Agnish’s music is a mix of acoustic guitar and the simplest of melodies on his Roland keyboard – it has a little of the Silver Jews in it. The tone of the Roland is like a child tentatively finding sounds for the first time, and it sits just about perfectly with his lyrics, because his writing is more than anything about restraint. There are lines like “Her Face is like the sun” from “An American,” or “I found a new friend/ We found love” from “We Found Love.” Lyrics like these sometimes leave me wondering how deep Agnish’s thinking about what he writes really goes, but more often they just wrap me up in an innocence which really warms me as I listen, walking the winter streets of Boston.

There are tracks where this cheeriness slips into something a little too upbeat for my cynical and twisted mind. In “India” he sings “I told our tour guide/ this journey’s been sanitized,” and I can’t help but think to myself ‘where’s the darkness that must inhabit this life too, along with the joy?’

But we shouldn’t hold this against him. When Agnish sings “Quick hop into the shower/ don’t use all the hot water/ sing the song of your heart/ sing the song of your heart” in the track “Your Dreams” he is giving us something sweet and lush to savor, and more fool me for second-guessing the value of a gift like that.

[The entire album is available free here]

Wednesday, December 10, 2008

RSL top 20 of the year.

The four of us at Ryan's Smashing life have just published our top 20 albums of the year. There was lots of music which was new to me here, so if you're looking for fresh directions, it's a great place to start finding stuff.

I fought for Portishead, Elbow and The Young Knives. The only other trully great album I would have included was Lightspeed Champion, but it looks like he will get an honourable mention in the end. I also loved Los Campesinos and The Duke Spirit this year.

Have a look at it and post your thought here or there....


Monday, December 8, 2008

Free New Music from Jai Agnish!

Please head over to Ryan's Smashing Life, and read my review of Jai Agnish's new album "Awake when you Dream" (which is available for download in its entirety, FREE, right here).



Review: The Duke Spirit’s “Neptune”

I first heard about The Duke Spirit through a friend in England, who told me they were first and foremost a great live band. I then managed to miss them recently, supporting Eagles of Death Metal, at Paradise. Live band they may be, but I only have their new 2nd album Neptune to go on. Having missed my chance, how could I gain access to their energy? As it turned out, it was very simple: Volume.

I guess many bands would sound pretty grating once they passed a certain level of loudness, but for The Duke Spirit, it is pretty much essential. Perhaps this is not a ringing endorsement. When I was first learning about sound engineering, we were told that just boosting the volume of music would only impair our judgment of it’s range and quality. More cynically, I remember one engineer telling me that he just put up the levels of everything before the band first heard it played back, and thus won them over. We’ve all heard about the recent, stupidly loud, Metallica album. How can loud make this band, and yet not make them bad?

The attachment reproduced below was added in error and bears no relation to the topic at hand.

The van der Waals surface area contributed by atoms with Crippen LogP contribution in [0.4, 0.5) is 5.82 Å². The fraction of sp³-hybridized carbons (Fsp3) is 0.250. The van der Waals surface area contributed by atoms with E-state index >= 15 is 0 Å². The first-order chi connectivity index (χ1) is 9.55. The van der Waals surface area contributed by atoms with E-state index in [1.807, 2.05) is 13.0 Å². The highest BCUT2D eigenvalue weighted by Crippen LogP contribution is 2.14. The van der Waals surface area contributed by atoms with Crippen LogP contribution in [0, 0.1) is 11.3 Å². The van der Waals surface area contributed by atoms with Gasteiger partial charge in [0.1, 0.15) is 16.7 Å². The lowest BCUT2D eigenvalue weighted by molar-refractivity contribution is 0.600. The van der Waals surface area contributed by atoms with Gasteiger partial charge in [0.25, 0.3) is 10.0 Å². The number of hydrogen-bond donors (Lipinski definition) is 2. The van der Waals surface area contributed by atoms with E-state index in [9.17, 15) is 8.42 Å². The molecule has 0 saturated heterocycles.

I think you can find the answer in a close relative. The Raveonettes are rather like The Duke Spirit in several ways. They are indebted to a lot of music from the 50s and early 60s, particularly on tracks like “The Step and The Walk.” Harmonies and Liela Moss’ main vocals, horns and shrill single strikes on clean guitars all give the band a tinge of something from the past. But The Duke Spirit are certainly not old-fashioned, and this gives us another similarity with The Ravonettes. Both bands add vicious guitars that sound like noise-core stomping all over nursery rhymes. “Neptune’s Spirit” for example opens like an early Wannadies track, a soft voice destroyed by a burst of anger. The Ravonettes take this logic a little further, sitting quite comfortably in static and drone for whole tracks. But the sudden shocks on this album also demand higher and higher volume.

The album does have some delicacy too. Tracks like “Sovereign” are sweet, but somehow also call for the hum of still air after a storm – air that could break into deafening distortion without warning. So I feel rather like I’ve danced (!) in a crowd once I get through listening to this album at a suitable volume, and we have all sweated pounds and burnt ourselves out in the mix. I wish I could have been there, but perhaps then the damage to my ears would have been irrevocable.

Tuesday, December 2, 2008

A New Direction!


I'm excited to announce that I'm joined the writing team at Ryan's Smashing Life, a really great Boston music blog which has been around for a few years now. Ryan is really connected to the local scene, so I'd encourage any of you who care about Boston music (and beyond) to check it out. I'll be writing roughly weekly entries, but the blog is updated daily. This blog will still be updated regularly, so don't forget to come over a 'see me' as well.

Thanks for your support,